DGT estimates cadmium accumulation in wheat and potato from phosphate fertilizer applications

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  • Cadmium is a common impurity in phosphatic fertilizers and may contribute to soil Cd accumulation. Changes in total and bioavailable Cd burdens to agricultural soils and the potential for plant Cd accumulation resulting from fertilizer input was investigated. Three year field studies were conducted using three dose levels of cadmium-rich, commercial, phosphate fertilizers applied at four agricultural sites. Labile Cd concentrations, measured using the passive sampling device Diffusive Gradients in Thin Films (CdDGT), increased with increasing fertilizer application rates. Cd also accumulated in the edible portion of wheat and potato crops grown at the sites, and showed strong positive dose response with fertilizer treatment. Regression models were calculated for each site, year, and for individual crops. Model comparisons indicated that soil physical and chemical parameters in addition to soil Cd fractions, were important determinants of CdDGT. Significant factors contributing to CdDGT concentrations were Cd from fertilizer input (Cd𝒻ₑᵣₜᵢₗᵢ𝓏ₑᵣ), pH, cation exchange capacity (CEC), and total recoverable Cd (Cdₜₒₜₐₗ). Important factors used to determine Cd concentrations in wheat grain (Cd𝓌ₕₑₐₜ) and in potato (Cdₚₒₜₐₜₒ) were as follows: Cd𝓌ₕₑₐₜ:Cd𝒻ₑᵣₜᵢₗᵢ𝓏ₑᵣ, and CdDGT; and Cdₚₒₜₐₜₒ:Cd𝒻ₑᵣₜᵢₗᵢ𝓏ₑᵣ, CdDGT, % O.M. The effective concentration, CE, calculated from DGT did not correlate well with Cd𝓌ₕₑₐₜ or with Cdₚₒₜₐₜₒ. Direct measurements of CdDGT correlated better with Cd found in edible plant tissue. The modeling approach presented in this study helps to estimate Cd accumulation in plant tissue over multiple years and in distinct agricultural soil systems. Keywords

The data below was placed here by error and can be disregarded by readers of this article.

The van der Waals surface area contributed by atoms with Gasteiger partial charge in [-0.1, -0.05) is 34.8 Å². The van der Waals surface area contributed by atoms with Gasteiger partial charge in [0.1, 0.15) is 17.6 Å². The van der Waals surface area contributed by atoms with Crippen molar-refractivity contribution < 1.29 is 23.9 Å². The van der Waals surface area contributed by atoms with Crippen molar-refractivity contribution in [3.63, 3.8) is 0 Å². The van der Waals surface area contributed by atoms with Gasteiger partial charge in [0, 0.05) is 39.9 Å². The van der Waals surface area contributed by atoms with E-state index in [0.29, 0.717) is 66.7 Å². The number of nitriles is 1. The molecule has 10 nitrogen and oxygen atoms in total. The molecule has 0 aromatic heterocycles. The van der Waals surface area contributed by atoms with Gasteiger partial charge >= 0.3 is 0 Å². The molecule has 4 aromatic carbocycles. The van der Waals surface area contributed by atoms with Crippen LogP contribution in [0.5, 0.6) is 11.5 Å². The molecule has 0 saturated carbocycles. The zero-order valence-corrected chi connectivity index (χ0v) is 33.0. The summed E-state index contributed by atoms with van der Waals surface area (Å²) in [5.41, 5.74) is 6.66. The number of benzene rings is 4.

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  • Pérez, A. L., & Anderson, K. A. (2009). DGT estimates cadmium accumulation in wheat and potato from phosphate fertilizer applications. Science of the Total Environment, 407(18), 5096-5103. doi:10.1016/j.scitotenv.2009.05.045
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  • 407
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  • 18
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  • This project was made possible through a grant by the Oregon Department of Agriculture. Thank you to the NIEHS training grant for student support under Grant # P30 ES00210.
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  • This is an author's peer-reviewed final manuscript, as accepted by the publisher.



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